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Old 11-05-2012, 05:40 PM   #1
tundra61 OP
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Flashing a generator

All,

I lost power at my house due to Sandy and have been running a portable Honda generator. It stopped producing electric so I flashed it using the reverse drill trick. I understand what the drill does but am not sure I understand what happens to a generator requiring that it be flashed to begin with. Can somebody explain what causes this? Also, is this the sign of a bigger problem?

Thx,
tundra61
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Old 11-05-2012, 05:47 PM   #2
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Help a dummy like me understand what "flashing" a generator means... I'm guessing now...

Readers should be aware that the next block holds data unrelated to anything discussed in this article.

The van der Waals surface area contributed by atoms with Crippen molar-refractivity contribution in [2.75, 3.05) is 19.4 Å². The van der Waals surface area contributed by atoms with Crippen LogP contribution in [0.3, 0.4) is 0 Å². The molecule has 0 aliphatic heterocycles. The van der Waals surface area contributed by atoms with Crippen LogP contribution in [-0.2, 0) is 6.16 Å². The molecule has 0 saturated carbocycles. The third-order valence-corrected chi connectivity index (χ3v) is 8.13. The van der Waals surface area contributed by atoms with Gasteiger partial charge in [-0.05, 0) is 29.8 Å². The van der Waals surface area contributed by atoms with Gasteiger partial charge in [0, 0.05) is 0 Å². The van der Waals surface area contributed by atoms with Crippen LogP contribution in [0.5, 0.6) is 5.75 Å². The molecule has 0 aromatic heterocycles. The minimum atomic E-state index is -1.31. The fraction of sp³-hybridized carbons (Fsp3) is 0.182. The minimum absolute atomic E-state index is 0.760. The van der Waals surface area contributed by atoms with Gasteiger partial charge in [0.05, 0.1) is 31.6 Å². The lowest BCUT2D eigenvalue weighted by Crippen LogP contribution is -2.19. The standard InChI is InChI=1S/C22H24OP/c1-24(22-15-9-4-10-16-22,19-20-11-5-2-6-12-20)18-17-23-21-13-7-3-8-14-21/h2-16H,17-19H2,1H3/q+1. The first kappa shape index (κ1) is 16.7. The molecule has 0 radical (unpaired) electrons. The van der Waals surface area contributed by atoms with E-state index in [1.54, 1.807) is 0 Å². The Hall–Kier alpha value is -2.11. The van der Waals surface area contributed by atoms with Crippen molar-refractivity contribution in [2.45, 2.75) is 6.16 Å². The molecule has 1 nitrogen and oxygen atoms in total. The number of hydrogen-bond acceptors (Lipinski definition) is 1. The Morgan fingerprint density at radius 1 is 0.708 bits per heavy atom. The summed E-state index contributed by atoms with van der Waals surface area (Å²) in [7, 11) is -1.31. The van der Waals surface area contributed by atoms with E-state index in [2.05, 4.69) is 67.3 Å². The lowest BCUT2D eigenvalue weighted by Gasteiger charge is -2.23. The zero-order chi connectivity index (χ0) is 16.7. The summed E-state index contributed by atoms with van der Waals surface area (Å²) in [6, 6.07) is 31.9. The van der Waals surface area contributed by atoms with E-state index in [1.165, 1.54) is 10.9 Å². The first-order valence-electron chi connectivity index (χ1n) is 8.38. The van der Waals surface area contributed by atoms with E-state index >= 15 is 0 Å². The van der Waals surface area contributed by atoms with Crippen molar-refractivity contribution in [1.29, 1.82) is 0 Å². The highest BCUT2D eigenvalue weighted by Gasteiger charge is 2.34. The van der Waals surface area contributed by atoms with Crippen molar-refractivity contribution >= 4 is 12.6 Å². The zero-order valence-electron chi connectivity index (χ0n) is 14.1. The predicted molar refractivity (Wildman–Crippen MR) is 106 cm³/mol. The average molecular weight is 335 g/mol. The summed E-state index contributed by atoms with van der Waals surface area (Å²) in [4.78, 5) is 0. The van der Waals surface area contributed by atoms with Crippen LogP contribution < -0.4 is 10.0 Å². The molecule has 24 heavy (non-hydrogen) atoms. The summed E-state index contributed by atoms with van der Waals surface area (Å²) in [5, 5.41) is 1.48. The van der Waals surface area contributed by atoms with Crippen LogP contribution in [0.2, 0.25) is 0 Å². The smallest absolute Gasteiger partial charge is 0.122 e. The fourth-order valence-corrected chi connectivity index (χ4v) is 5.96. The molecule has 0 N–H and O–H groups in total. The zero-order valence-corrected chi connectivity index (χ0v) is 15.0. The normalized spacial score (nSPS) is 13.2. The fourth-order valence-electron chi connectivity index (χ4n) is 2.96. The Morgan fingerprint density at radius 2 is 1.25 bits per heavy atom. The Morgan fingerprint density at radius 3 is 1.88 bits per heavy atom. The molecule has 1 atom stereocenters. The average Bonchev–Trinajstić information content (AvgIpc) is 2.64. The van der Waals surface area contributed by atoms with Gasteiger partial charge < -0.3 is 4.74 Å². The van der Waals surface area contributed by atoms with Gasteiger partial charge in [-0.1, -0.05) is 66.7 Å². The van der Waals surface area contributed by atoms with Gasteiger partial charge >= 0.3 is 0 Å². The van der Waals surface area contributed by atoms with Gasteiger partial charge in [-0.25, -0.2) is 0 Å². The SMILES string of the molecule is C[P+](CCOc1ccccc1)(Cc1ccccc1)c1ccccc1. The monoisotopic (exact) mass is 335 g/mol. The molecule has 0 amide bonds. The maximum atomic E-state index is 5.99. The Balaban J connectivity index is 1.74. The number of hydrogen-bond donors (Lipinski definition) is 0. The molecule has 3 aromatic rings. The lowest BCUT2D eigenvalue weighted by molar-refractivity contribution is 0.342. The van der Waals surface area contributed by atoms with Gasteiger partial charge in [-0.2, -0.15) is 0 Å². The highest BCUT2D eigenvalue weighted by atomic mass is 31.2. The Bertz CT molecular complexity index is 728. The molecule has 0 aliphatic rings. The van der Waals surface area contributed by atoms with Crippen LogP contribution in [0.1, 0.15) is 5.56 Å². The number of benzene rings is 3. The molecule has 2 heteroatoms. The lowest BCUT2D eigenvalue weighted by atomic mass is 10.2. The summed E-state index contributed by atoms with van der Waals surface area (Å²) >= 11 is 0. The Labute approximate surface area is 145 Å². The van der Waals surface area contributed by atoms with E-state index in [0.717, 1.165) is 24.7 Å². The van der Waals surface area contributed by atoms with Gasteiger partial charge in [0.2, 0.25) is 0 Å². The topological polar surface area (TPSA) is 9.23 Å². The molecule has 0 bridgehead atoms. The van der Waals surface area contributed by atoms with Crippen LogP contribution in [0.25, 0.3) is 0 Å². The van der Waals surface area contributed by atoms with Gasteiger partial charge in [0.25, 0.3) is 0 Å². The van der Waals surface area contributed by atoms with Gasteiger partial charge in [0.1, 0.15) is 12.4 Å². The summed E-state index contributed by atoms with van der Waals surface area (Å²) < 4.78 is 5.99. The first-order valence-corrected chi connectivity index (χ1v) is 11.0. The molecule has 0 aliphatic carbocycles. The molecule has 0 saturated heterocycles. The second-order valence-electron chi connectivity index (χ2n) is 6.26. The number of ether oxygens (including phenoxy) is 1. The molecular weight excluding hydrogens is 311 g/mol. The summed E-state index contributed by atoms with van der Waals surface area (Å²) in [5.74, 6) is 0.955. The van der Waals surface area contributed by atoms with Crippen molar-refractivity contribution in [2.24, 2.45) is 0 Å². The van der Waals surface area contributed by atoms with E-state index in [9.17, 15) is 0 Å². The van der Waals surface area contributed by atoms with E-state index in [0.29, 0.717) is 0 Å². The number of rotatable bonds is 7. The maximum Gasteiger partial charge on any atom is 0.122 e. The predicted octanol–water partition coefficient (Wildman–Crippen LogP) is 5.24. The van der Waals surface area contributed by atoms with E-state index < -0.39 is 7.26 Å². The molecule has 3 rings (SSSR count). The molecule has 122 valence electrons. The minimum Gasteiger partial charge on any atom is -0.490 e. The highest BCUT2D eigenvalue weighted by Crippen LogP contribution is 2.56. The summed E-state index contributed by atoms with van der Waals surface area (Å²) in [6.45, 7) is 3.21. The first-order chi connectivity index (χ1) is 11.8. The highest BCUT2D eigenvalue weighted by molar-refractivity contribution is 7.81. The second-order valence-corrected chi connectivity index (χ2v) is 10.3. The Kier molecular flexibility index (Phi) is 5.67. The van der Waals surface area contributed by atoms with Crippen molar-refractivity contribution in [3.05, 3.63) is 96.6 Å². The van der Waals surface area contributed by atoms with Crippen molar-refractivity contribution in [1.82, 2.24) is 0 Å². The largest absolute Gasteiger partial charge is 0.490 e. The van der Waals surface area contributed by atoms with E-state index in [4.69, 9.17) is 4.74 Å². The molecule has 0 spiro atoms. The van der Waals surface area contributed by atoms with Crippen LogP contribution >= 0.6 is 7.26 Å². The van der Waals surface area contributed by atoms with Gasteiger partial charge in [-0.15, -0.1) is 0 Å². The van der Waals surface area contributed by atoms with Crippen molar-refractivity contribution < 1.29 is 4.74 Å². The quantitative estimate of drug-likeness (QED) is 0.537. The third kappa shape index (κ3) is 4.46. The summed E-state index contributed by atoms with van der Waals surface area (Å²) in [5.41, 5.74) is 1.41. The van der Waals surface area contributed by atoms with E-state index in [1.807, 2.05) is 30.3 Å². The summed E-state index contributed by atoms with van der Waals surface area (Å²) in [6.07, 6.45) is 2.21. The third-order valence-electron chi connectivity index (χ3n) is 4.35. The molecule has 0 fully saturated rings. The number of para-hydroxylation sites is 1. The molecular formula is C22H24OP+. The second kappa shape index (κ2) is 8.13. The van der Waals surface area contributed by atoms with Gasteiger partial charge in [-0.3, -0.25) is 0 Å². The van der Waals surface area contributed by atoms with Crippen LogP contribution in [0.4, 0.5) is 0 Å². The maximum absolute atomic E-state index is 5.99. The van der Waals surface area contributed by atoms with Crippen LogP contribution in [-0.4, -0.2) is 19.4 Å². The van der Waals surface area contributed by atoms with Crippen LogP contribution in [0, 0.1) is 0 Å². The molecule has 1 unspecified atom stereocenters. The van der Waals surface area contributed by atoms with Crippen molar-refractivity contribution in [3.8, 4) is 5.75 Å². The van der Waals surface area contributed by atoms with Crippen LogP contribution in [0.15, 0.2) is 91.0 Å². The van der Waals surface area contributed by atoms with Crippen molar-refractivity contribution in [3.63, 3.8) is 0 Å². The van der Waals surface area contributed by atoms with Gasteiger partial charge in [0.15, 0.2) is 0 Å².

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Old 11-05-2012, 05:52 PM   #3
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It has to do with the magnetism (or lack of) in the coils. Better explained by somebody else: http://en.wikipedia.org/wiki/Excitation_(magnetic)
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Old 11-05-2012, 06:02 PM   #4
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Well, that certainly clears it up...





I'd say if your honda isn't making electricity, it's broken... Unless it's just out of gas...
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Old 11-05-2012, 06:06 PM   #5
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I did the drill trick which is to plug it in to the generator and turn the chuck in reverse creating a current back into the generator and all is fine - but I am trying to understand what causes the initial problem.
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Old 11-05-2012, 06:09 PM   #6
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http://www.dieselduck.net/machine/03..._generator.htm

Possible you have an intermittent open circuit in the field coil?
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Old 11-05-2012, 06:12 PM   #7
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Quote:
Originally Posted by tundra61 View Post